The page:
Kenlyi shakes his head and so do I. No, Elder. Honestly, I think we’re going to be fine. Neither one of us has had a proper shower in far too long, so I think that is going to be high on our priority list. I chuckle playfully.

Oh, and Kenlyi? If you’d like something other than liquid food, Mer’rel can show you to the dining hall later. Both Aevocar laugh as the Elder leaves.

Oh, thank Tanril. The Groyin liquid meal isn’t bad, but I’ve been craving some real food. A slab of meat, some roots, vegetables? Yes, please. My partner grins at the thought of food, but I have a duty to him.

“Um… Kenlyi? I, uh… hate to tell you this, but Aevocar are strict vegetarians.” I try to look dismayed, but my grin peaks through.

“You’re shitting me.” I can see his heart break as he looks at me with sad eyes.

He’s… serious. The only time we ever eat meat is if it’s a matter of desperate survival or if it’s a matter of culture. Mer’rel’s comment comes out surprisingly serious.

Well, shit.” Kenlyi sighs and looks back at Mer’rel. I… suppose just vegetables is an improvement? It’s better than a liquid diet, for sure.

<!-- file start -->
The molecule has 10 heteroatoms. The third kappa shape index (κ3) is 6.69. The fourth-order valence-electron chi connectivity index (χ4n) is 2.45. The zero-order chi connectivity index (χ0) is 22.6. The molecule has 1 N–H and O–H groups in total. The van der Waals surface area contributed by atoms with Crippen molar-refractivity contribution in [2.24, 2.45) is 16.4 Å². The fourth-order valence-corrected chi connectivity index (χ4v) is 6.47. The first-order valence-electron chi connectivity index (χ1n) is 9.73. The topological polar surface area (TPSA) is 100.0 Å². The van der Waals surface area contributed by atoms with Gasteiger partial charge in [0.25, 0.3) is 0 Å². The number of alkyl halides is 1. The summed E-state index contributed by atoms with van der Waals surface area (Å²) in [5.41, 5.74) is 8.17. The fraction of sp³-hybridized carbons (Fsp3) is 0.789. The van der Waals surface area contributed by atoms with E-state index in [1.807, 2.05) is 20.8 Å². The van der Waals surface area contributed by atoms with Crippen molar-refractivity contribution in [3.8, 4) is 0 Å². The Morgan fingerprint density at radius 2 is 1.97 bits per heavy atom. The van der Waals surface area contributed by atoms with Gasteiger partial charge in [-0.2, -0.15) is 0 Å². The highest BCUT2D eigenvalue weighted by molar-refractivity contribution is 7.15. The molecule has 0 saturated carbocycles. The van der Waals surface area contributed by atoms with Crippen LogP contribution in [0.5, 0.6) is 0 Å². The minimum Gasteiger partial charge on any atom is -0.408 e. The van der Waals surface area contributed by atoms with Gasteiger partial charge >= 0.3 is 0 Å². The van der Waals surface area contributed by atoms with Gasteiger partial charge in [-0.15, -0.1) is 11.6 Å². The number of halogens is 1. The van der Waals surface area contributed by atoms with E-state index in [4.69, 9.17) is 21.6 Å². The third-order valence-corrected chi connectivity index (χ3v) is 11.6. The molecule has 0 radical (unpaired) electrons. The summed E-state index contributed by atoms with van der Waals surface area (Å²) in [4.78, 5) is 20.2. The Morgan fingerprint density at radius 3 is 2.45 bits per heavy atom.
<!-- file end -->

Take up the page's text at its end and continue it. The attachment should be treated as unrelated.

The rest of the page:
Rimatan root is often sliced into thick cutlets and grilled or roasted. Lots of meat eaters that try it say that it’s comparable, so you might like it. Mer’rel shrugs, but seems somewhat sympathetic.

I stretch and yawn. Thank you for sharing your room with us, Mer’rel. I… think I’m going to go take that shower. Kenlyi, want to join me?

Much to my surprise, he shakes his head. “No. I’ll shower afterward. I… want to talk to Mer’rel for a little bit.”

“Okay.” I approach him and gently kiss his lips. “I love you.” I focus my mind on him, hoping to keep the conversation private. I’ll meditate with you later. Maybe I can help you tap into things as she did.

I’d like that. He says with a smile. I nod, then head to the shower.


So, we… assume you wanted to talk about mourning? The Aevocar asks me plainly as their two parts begin to strip.